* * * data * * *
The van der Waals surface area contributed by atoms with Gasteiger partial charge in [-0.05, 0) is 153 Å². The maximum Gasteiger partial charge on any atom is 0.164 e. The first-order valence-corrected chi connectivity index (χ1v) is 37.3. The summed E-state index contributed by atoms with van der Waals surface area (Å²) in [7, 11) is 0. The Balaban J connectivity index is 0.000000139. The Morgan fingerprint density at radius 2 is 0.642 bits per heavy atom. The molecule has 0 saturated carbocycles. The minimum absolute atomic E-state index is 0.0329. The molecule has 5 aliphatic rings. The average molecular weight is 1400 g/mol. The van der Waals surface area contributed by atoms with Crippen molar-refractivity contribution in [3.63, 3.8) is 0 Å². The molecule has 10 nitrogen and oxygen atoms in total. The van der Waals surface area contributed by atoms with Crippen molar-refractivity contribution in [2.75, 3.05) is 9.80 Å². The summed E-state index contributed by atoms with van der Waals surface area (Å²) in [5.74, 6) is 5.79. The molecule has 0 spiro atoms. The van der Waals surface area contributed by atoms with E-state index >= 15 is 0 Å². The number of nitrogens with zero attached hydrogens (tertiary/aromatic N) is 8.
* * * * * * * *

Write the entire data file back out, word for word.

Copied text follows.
The van der Waals surface area contributed by atoms with Gasteiger partial charge in [-0.05, 0) is 153 Å². The maximum Gasteiger partial charge on any atom is 0.164 e. The first-order valence-corrected chi connectivity index (χ1v) is 37.3. The summed E-state index contributed by atoms with van der Waals surface area (Å²) in [7, 11) is 0. The Balaban J connectivity index is 0.000000139. The Morgan fingerprint density at radius 2 is 0.642 bits per heavy atom. The molecule has 0 saturated carbocycles. The minimum absolute atomic E-state index is 0.0329. The molecule has 5 aliphatic rings. The average molecular weight is 1400 g/mol. The van der Waals surface area contributed by atoms with Crippen molar-refractivity contribution in [3.63, 3.8) is 0 Å². The molecule has 10 nitrogen and oxygen atoms in total. The van der Waals surface area contributed by atoms with Crippen molar-refractivity contribution in [2.75, 3.05) is 9.80 Å². The summed E-state index contributed by atoms with van der Waals surface area (Å²) in [5.74, 6) is 5.79. The molecule has 0 spiro atoms. The van der Waals surface area contributed by atoms with E-state index >= 15 is 0 Å². The number of nitrogens with zero attached hydrogens (tertiary/aromatic N) is 8.